Today, Savannah is known for its lively bar scene, free-flowing drinks, signature brews and “to-go-cup” zone.
However, in 1908, Georgia became a “dry” state, fueling the bootlegging and rumrunning industry. In 1919, the 18th Amendment prohibiting the sale or consumption of alcohol passed nationally. This could have spelled the end of cocktail parties and spirits for Georgia’s First City.
Luckily, appearances can be deceiving. The alcohol-induced fun simply moved underground into secret speakeasies. Fringed flappers gyrated to live jazz, and gangsters sipped on moonshine behind password-protected doors.
The American Prohibition Museum in Savannah is the only prohibition museum in the nation. It invites guests to join in the fun of this bygone era, meet the rumrunners and hear first-hand accounts of life in the Roaring ‘20s from the most infamous mobsters of the age.
Opened in May 2017, the museum was curated and created by Historic Tours of America, the country’s largest privately owned heritage tourism company.
They hand-selected the Hostess City to be the home of this one-of-a-kind experience. The nearly 6,000-square-foot museum features 13 galleries, four vintage cars, a theater and the full-service, period-inspired Congress Street Up Speakeasy.
“Savannah has wonderful museums and stunning house museums, but the American Prohibition Museum is unlike any other museum experience in the area,” says American Prohibition Museum Director Kayla Black. “It’s completely interactive and immersive, using technology to tell the story about prohibition in America.”
Self-guided tours start with an exhibit on the temperance movement, complete with a life-size figure of the hatchet-wielding radical Carry Nation, who was arrested over 30 times for vandalizing saloons. Costumed docents are also on hand to answer questions.
The museum invites to explore a massive collection of stills and to get a brief lesson on alcohol-proof levels.
Next, a gallery of tommy guns and mobster memorabilia used by the likes of Al Capone and Scarface showcases the organized crime culture of the age and brings guests face-to-face with America’s original gangsters. Their getaway cars, including a Model T-Ford and Peerless, are on display, as well as the glamorous frocks, feathers and fringed looks made famous by the quintessential flapper Clara Bow.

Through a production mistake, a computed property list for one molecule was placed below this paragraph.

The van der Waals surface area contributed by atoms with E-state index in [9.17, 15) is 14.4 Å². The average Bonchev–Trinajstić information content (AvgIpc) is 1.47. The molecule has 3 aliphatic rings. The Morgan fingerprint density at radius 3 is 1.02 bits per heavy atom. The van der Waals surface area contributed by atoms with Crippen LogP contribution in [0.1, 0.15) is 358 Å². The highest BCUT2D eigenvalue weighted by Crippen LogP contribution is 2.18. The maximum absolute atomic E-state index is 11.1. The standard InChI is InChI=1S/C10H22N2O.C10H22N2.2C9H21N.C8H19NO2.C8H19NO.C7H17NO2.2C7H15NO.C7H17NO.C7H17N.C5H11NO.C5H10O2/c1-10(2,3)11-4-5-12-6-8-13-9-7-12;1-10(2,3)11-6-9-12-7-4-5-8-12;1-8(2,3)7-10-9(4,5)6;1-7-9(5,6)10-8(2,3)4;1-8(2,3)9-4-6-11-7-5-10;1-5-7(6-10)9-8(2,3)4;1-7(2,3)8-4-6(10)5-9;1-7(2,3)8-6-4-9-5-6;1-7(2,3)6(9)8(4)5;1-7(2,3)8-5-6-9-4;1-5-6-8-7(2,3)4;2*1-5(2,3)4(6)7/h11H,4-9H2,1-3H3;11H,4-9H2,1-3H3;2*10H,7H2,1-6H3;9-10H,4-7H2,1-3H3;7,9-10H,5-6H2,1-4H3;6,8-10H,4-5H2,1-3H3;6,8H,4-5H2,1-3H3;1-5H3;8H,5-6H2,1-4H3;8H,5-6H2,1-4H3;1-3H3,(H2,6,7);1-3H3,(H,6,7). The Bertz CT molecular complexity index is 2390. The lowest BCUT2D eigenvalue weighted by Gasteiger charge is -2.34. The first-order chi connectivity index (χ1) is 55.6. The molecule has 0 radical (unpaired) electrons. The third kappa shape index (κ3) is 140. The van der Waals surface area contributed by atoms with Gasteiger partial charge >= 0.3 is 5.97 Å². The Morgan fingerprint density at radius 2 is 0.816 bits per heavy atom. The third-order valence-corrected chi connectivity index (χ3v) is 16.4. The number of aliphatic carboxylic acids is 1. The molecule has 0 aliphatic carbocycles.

“We are blessed to receive positive reviews every day,” Black shares. “Many people say that the American Prohibition Museum is one of the best experiences they’ve had visiting Savannah.”
The Congress Street Up Speakeasy is a fully functioning bar. It boasts a tin ceiling, jazz music and bartenders in period garb. It serves 15 prohibition-era cocktails, with the eighteenth-century Chatham Artillery Punch being the most popular offering. Other favorites include the Brown Derby, crafted from bourbon and grapefruit juice. The French 75, featuring a mixture of gin, lemon juice and champagne is also popular.
All general admission tickets cover entry into the American Prohibition Museum and the Congress Street Up Speakeasy.
Select ticket packages include a drink ticket for those 21 and over with ID. There are no age restrictions to the museum. The American Prohibition Museum is a great way for the whole family to learn about a fascinating chapter in American history.
The American Prohibition Museum, located at 209 W. St. Julian Street in City Market, is open daily from 10 a.m.-5 p.m., with last entry at 4:15 p.m. For more information or to schedule a group tour, visit americanprohibitionmuseum.com or call (912) 551-4054.